This has been a rough couple of weeks in America. Bombings in Boston, a massive explosion in West, Texas, and now a devastating tornado in Moore, Oklahoma. And as horrific and horrible as each of these tragedies have been, the heroism and compassion of people has shone through, like a beam of sunlight shooting through the darkest of clouds and making things bright again.
In Boston we saw Police, Fire, EMS, BAA volunteers, Soldiers, and runners clearing debris, and caring for victims, and running to hospitals to give blood.
In West we saw First Responders willingly go into a blazing inferno to try to save the lives of strangers.
And now in Moore we see teachers using their bodies to shield children. We see cops and firefighters from across Oklahoma carefully sifting through rubble. We see busloads of police from Texas pouring into Moore to help out. We see donations of food, clothing, money, shelter. Kevin Durant of the Oklahoma City Thunder pledged to donate $1 million to the Red Cross. The Thunder also pledged $1 million. The University of Oklahoma in nearby Norman opened its dorms to displaced survivors.
Each of these disasters have had traumatic and striking effects on the human psyche. A terrorist attack, a chemical explosion in a factory, a natural disaster. Each has people asking "why," without any satisfactory answer apparent.
One thing that is apparent is how strong and indomitable human beings are. Humans are capable of unbelievable courage in the face of danger and death. Humans are capable of immeasurable compassion even when it's complete strangers who are suffering. Humans are capable of sacrificing themselves to save other humans.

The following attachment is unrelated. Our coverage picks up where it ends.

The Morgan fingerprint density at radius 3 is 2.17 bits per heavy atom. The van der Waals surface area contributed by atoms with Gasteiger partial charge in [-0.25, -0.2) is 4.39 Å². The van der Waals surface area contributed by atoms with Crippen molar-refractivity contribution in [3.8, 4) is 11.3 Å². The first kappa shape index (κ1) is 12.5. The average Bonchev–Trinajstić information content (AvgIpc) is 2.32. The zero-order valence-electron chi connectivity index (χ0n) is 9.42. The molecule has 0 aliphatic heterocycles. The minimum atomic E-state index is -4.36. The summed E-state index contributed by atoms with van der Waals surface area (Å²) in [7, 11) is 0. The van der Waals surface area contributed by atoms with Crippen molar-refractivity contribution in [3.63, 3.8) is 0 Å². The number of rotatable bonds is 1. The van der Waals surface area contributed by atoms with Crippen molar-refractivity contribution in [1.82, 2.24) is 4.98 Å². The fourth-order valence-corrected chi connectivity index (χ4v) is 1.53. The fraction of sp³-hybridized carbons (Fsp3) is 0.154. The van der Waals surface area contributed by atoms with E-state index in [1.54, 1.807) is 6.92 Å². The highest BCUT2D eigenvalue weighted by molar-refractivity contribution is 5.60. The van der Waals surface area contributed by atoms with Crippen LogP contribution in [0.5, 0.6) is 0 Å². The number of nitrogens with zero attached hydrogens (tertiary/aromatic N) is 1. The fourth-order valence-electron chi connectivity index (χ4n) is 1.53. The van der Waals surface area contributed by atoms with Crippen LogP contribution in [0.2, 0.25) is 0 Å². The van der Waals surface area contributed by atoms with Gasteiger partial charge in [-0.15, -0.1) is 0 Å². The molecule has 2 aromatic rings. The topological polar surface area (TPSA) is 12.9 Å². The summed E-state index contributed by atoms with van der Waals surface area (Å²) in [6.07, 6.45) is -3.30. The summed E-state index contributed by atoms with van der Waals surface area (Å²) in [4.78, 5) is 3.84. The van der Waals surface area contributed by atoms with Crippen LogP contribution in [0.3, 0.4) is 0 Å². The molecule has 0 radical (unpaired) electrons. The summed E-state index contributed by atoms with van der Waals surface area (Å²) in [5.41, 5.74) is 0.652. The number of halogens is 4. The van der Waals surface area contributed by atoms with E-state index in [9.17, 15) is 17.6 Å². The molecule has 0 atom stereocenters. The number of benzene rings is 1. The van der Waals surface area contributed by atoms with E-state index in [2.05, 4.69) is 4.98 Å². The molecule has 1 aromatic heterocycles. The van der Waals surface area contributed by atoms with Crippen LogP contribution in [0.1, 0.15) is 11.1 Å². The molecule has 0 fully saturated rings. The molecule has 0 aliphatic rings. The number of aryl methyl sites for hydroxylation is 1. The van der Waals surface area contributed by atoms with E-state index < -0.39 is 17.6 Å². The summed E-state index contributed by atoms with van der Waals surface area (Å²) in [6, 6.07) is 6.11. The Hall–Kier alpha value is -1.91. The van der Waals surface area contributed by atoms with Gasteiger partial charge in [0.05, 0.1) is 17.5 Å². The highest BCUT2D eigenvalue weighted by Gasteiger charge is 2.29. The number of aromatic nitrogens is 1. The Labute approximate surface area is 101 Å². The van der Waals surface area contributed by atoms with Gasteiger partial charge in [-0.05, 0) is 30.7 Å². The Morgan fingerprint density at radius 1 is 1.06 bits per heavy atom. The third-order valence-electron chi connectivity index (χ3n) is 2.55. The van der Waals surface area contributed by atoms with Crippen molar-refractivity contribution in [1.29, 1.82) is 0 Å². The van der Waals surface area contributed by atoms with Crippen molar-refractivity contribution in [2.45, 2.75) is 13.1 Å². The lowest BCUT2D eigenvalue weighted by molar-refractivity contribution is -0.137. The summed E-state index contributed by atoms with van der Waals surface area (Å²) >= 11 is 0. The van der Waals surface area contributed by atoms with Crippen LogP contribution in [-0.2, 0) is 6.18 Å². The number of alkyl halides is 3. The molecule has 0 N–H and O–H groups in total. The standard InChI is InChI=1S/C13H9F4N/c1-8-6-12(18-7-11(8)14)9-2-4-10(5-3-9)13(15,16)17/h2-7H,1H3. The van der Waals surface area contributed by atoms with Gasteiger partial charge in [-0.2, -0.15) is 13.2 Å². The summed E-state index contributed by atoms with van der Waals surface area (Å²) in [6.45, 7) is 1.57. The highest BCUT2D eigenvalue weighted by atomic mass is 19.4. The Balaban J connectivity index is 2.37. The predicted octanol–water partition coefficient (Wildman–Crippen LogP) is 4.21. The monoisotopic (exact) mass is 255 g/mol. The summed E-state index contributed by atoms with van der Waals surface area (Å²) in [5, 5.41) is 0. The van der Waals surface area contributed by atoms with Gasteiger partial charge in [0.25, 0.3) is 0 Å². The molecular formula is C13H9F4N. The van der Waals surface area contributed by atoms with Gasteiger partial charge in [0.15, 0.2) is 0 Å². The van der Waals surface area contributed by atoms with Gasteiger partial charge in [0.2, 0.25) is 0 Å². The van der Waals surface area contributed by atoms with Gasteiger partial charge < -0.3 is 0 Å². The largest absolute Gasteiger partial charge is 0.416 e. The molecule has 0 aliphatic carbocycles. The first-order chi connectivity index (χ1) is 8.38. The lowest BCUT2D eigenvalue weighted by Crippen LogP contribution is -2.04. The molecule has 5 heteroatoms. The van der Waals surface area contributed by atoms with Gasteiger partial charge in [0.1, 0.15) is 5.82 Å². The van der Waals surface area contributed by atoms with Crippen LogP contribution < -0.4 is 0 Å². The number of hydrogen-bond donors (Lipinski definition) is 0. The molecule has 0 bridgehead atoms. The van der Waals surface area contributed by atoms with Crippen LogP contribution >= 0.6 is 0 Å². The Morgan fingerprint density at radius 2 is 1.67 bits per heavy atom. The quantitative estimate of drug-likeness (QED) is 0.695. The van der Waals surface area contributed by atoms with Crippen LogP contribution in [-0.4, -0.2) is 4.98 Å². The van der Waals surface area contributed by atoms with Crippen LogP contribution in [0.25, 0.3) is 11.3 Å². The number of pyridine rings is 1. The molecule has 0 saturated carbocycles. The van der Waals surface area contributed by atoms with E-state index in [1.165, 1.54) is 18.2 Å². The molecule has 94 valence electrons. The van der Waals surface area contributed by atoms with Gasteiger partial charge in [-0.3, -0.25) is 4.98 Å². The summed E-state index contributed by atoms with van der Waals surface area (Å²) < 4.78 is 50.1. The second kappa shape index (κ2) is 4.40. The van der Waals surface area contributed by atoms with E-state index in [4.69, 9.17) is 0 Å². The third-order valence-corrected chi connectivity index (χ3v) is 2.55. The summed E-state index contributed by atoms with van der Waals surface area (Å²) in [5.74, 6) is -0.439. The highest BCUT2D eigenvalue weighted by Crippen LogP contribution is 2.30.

"Good job, teach."
When I was in film school I wrote a screenplay about the end of the world. The theme of my script was that greedy and selfish people took advantage of disaster and disease, and they were the ones who brought about the end of the world. And while the rare good people were taken away to a safe paradise, the bad people conquered a cruel world that wasn't worth living in. I wrote this before I had much faith in humanity.
I was wrong. Extremely wrong. In my script, people behaved like animals when faced with adversity. And I've seen so much in these last few weeks that disproves that concept. People are at their absolute best when things are at their absolute worst. People care.
There's a reason we were able to evolve into the dominant species on this planet. Our brains were a big help. But I think what gave us the decisive edge was our ability to lift each other up off the ground when something knocked us down. Our perseverance, coupled with the compulsion to help others, is what makes this species great.
I'm proud to be a part of it.